It is undeniable fact that the outcome of LN has changed dramatically since the introduction of corticosteroid therapy, which efficaciously reduced mortality from this condition. However, event though corticosteroids remain the cornerstone in the treatment of LN, their administration is linked to many and severe side effects leading to organ damage. It seems that after adjustment for other variables, corticosteroid therapy, along with age, ethnicity, and hypertension, is an important predictor of organ deterioration (12, 13). And even though it may affect different systems, renal damage is the most important predictor of mortality within the damage index (14). These observations called for considerations of possible therapeutic alternatives to corticosteroids which would be equally efficient, but cause fewer side effects. The aforementioned belimumab again seems to respond to both challenges. In the longest study which assessed its effects, based on up to 13 years observation in patients included in clinical trials that allowed the registration belimumab for lupus therapy, this drug was well tolerated with no new safety concerns and provided good long-term disease control even with a progressive reduced dosage of corticosteroids (15). Results in real-life setting confirmed that in patients with active SLE and low damage at baseline, treatment with belimumab early in the disease lead to favorable outcomes in terms of a higher rate of remission and a lower rate of flares (16). A posthoc analysis of over 200 patients with LN included in the studies that allowed the registration of belimumab for lupus treatment, also showed that patients who received belimumab experienced fewer flares and needed lower corticosteroid doses compared to the placebo group (17). Even more so, a very recent study suggested that belimumab in some cases of LN may even allow the withdrawal of corticosteroids without any major adverse events (18).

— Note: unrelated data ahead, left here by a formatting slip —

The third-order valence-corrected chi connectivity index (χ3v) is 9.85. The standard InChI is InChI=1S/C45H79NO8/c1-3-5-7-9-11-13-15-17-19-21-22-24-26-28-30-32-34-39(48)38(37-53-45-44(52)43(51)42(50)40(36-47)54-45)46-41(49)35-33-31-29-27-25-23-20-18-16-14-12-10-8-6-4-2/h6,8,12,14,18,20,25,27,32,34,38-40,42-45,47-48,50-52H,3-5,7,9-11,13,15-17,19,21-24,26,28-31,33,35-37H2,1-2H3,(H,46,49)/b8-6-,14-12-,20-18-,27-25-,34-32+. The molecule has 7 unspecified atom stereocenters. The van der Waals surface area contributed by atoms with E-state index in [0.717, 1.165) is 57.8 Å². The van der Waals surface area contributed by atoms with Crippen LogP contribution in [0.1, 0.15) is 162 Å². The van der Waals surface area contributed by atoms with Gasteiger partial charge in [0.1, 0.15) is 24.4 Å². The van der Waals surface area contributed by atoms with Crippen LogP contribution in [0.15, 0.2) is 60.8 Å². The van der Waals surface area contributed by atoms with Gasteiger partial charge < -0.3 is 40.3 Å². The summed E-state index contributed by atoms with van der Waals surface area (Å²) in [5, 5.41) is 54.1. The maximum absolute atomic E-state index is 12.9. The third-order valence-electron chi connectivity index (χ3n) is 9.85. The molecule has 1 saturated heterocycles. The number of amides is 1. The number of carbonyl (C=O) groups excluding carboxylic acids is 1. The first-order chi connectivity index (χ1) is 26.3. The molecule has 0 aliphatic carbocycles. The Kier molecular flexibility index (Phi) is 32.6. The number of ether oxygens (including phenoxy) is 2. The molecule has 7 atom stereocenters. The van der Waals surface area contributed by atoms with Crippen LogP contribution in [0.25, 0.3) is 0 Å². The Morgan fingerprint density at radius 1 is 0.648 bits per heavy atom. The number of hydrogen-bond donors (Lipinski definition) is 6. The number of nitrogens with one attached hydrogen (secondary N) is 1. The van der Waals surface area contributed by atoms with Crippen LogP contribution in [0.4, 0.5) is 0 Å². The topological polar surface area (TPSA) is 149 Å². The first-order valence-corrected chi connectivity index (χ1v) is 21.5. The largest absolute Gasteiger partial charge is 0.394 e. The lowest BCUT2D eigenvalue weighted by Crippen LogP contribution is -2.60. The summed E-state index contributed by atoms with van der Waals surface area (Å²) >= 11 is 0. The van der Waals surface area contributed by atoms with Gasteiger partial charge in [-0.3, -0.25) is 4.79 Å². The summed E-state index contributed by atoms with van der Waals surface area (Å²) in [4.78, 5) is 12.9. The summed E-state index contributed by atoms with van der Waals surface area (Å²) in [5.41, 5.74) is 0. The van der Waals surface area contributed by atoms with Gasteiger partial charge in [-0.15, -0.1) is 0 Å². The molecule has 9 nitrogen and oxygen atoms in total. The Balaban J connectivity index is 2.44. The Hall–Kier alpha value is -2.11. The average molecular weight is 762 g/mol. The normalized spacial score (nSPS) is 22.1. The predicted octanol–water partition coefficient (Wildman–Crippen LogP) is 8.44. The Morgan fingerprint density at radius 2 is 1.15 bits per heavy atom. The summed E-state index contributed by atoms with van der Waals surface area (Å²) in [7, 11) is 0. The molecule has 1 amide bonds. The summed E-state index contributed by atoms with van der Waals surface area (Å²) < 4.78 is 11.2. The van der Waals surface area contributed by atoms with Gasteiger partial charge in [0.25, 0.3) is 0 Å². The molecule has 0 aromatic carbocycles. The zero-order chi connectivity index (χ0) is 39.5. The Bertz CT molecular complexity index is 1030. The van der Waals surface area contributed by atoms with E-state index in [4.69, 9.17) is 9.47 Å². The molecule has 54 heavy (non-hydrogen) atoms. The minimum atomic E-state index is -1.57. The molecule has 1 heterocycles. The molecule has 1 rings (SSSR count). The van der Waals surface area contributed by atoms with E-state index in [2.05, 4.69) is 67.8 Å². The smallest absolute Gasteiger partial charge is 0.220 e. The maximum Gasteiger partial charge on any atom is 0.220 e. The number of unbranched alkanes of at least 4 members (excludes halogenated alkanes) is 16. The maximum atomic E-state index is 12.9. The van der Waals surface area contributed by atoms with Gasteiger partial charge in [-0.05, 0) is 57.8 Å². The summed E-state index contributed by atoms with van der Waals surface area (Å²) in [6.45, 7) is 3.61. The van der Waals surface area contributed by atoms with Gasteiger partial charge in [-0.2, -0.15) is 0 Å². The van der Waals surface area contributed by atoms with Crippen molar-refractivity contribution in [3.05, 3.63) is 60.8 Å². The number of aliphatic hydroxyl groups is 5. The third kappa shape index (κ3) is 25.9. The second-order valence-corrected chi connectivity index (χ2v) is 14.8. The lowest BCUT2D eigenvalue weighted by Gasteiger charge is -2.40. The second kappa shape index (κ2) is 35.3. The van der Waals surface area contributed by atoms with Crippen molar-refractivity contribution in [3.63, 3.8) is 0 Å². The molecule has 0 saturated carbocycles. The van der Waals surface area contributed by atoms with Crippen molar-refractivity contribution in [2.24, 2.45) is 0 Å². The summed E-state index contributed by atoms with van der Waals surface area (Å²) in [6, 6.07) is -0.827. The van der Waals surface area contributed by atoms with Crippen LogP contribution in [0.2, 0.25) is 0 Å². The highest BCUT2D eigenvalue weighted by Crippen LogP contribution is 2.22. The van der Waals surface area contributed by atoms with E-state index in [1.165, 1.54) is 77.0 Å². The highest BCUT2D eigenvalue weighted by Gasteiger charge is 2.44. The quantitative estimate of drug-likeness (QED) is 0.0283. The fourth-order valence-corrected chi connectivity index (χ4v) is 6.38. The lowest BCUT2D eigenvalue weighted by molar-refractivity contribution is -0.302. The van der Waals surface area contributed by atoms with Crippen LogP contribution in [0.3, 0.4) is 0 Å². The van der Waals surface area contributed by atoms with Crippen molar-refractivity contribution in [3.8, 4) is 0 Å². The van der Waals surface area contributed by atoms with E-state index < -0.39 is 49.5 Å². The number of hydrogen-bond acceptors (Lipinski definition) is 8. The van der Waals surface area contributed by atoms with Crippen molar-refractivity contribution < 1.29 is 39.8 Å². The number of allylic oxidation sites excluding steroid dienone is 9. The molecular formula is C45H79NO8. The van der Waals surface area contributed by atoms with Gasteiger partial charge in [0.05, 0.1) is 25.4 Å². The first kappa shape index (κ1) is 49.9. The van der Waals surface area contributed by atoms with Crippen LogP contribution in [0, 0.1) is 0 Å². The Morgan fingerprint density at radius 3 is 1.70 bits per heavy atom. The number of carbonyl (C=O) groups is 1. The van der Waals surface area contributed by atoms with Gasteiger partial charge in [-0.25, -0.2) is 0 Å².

References